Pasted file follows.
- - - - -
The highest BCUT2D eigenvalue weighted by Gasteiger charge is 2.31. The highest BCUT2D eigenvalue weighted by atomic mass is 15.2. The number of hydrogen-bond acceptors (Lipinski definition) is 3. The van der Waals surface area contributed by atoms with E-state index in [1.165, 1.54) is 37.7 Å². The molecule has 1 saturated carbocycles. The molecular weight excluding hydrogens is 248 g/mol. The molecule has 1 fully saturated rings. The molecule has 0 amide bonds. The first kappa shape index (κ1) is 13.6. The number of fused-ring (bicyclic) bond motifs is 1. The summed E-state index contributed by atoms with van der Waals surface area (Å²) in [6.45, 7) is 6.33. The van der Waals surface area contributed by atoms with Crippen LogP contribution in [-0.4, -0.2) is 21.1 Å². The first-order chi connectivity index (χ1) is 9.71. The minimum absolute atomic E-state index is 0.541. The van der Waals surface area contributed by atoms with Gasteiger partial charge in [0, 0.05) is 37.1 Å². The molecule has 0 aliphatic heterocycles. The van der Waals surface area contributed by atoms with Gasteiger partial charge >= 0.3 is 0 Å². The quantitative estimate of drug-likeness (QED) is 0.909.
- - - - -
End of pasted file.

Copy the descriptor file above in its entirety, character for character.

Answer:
The highest BCUT2D eigenvalue weighted by Gasteiger charge is 2.31. The highest BCUT2D eigenvalue weighted by atomic mass is 15.2. The number of hydrogen-bond acceptors (Lipinski definition) is 3. The van der Waals surface area contributed by atoms with E-state index in [1.165, 1.54) is 37.7 Å². The molecule has 1 saturated carbocycles. The molecular weight excluding hydrogens is 248 g/mol. The molecule has 1 fully saturated rings. The molecule has 0 amide bonds. The first kappa shape index (κ1) is 13.6. The number of fused-ring (bicyclic) bond motifs is 1. The summed E-state index contributed by atoms with van der Waals surface area (Å²) in [6.45, 7) is 6.33. The van der Waals surface area contributed by atoms with Crippen LogP contribution in [-0.4, -0.2) is 21.1 Å². The first-order chi connectivity index (χ1) is 9.71. The minimum absolute atomic E-state index is 0.541. The van der Waals surface area contributed by atoms with Gasteiger partial charge in [0, 0.05) is 37.1 Å². The molecule has 0 aliphatic heterocycles. The van der Waals surface area contributed by atoms with Gasteiger partial charge >= 0.3 is 0 Å². The quantitative estimate of drug-likeness (QED) is 0.909.